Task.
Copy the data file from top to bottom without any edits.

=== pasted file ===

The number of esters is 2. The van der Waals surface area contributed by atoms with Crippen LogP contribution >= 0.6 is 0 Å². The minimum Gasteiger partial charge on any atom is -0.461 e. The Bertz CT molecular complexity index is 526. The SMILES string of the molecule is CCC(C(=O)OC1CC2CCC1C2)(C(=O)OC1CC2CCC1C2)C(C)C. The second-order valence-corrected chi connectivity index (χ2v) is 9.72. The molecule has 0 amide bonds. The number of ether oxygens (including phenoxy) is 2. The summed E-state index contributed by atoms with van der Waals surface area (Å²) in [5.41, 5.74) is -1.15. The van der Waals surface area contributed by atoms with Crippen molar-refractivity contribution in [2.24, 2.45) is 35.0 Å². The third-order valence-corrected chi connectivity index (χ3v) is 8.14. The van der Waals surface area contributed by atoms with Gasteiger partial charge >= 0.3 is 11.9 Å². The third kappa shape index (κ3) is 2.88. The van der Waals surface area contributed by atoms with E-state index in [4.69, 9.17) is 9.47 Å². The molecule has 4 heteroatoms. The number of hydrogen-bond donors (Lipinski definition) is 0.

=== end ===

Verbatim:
The number of esters is 2. The van der Waals surface area contributed by atoms with Crippen LogP contribution >= 0.6 is 0 Å². The minimum Gasteiger partial charge on any atom is -0.461 e. The Bertz CT molecular complexity index is 526. The SMILES string of the molecule is CCC(C(=O)OC1CC2CCC1C2)(C(=O)OC1CC2CCC1C2)C(C)C. The second-order valence-corrected chi connectivity index (χ2v) is 9.72. The molecule has 0 amide bonds. The number of ether oxygens (including phenoxy) is 2. The summed E-state index contributed by atoms with van der Waals surface area (Å²) in [5.41, 5.74) is -1.15. The van der Waals surface area contributed by atoms with Crippen molar-refractivity contribution in [2.24, 2.45) is 35.0 Å². The third-order valence-corrected chi connectivity index (χ3v) is 8.14. The van der Waals surface area contributed by atoms with Gasteiger partial charge >= 0.3 is 11.9 Å². The third kappa shape index (κ3) is 2.88. The van der Waals surface area contributed by atoms with E-state index in [4.69, 9.17) is 9.47 Å². The molecule has 4 heteroatoms. The number of hydrogen-bond donors (Lipinski definition) is 0.